1
$\begingroup$

Background: Recall that Hadarmard's formula for the radius of convergence of a complex power series $\sum a_n z^n$ is as follows:

$$ R = \frac{1}{\underset{n \rightarrow \infty}{limsup} \left| a_n \right|^{1/n}} $$

Goal: Show that the series

$$ \sum z^{n!} $$

has radius of convergence equal to $1$ via Hadamard's formula.

Attempt:

  1. In order to obtain the limsup in the denominator above, we have to convert the power series $\sum z^{n!}$ into form $\sum a_n z^n$ so that we can check that the expression

    $$ \underset{n \rightarrow \infty}{limsup} \left|a_n \right|^{1/n} $$

    is equal to $1$ as desired.

  2. Now consider that

    $$ z^{n!} = \left(z^{(n!-n)}\right) z^n $$

  3. Then if $|z| < 1$, we have that

    $$ \underset{n \rightarrow \infty}{limsup} \left|z^{(n!-n)} \right|^{1/n} = 1 $$

  4. If $|z| = 1$, we have that

    $$ \underset{n \rightarrow \infty}{limsup} \left|z^{(n!-n)} \right|^{1/n} = 1 $$

  5. If $|z| > 1$, we have that

    $$ \underset{n \rightarrow \infty}{limsup} \left|z^{(n!-n)} \right|^{1/n} = \infty $$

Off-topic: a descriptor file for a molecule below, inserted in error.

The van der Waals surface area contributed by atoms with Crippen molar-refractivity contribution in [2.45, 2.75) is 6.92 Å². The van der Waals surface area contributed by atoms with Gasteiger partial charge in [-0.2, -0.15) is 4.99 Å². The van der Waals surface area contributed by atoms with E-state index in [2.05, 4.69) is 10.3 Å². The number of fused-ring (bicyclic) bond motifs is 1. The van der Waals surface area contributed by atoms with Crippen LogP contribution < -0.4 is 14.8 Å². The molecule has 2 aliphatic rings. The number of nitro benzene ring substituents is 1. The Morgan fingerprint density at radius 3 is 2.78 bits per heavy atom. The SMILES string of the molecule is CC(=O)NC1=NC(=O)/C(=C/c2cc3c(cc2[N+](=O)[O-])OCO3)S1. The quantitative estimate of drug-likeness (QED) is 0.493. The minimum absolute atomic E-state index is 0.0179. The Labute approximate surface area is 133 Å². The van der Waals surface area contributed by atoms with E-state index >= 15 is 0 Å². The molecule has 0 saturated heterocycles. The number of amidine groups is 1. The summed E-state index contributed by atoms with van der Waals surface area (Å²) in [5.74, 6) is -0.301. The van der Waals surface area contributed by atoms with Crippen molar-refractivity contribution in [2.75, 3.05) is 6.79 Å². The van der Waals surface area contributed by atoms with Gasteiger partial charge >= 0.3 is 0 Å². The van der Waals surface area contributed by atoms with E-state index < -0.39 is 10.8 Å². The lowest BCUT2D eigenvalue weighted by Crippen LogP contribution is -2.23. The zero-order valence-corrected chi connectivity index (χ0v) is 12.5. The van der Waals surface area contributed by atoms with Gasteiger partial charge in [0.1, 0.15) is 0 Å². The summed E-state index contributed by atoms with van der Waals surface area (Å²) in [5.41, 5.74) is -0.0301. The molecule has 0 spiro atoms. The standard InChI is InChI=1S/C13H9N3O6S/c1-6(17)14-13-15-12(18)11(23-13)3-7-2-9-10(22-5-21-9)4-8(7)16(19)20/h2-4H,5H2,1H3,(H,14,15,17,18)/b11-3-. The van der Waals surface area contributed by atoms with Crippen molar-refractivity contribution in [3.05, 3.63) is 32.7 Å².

Given the massive dependence of the $a_n$ on $z$, I'm not sure how to proceed.

$\endgroup$
  • 2
    $\begingroup$ There's no need. If $|z|<1$, it's dominated by a convergent series. If $|z|\ge 1$, the terms don't converge to $0$. $\endgroup$ – David Mitra Mar 4 '14 at 17:49
4
$\begingroup$

If you want to write this as a series, write this as a series! That is, as $\sum\limits_na_nz^n$ where the sequence $(a_n)$ is independent of $z$.

Here $a_n=1$ when $n$ is in $K=\{k!\,;\,k\geqslant0\}$ and $a_n=0$ otherwise, hence $|a_n|^{1/n}$ is always $0$ or $1$ and is $1$ infinitely often (since $K$ is infinite). In particular, $$\limsup\limits_{n\to\infty}|a_n|^{1/n}=1.$$

$\endgroup$
  • $\begingroup$ And there are much simpler and shorter approaches than Hadamard's formula (a vastly overrated tool, based on the questions on this site). $\endgroup$ – Did Mar 4 '14 at 17:54
  • $\begingroup$ I edited something in your answer, I hope you don't mind. It was a broken code. $\endgroup$ – Pedro Tamaroff Mar 4 '14 at 17:57
  • $\begingroup$ @PedroTamaroff Thanks for the edit. $\endgroup$ – Did Mar 4 '14 at 17:58
2
$\begingroup$

Hint: All coefficients have $a_n\in\{0,1\}$. No matter how big $n$ is there is a later term with $a_n=1$. Therefore, $$ \limsup_{n\to\infty}a_n=1 $$

$\endgroup$
2
$\begingroup$

No, the coefficients of your series are $$a_m=\begin{cases}1&\text { if }m=n!\\0&\text{ else }\end{cases}$$

Can you try again with this?

$\endgroup$

Your Answer

By clicking “Post Your Answer”, you agree to our terms of service, privacy policy and cookie policy

Not the answer you're looking for? Browse other questions tagged or ask your own question.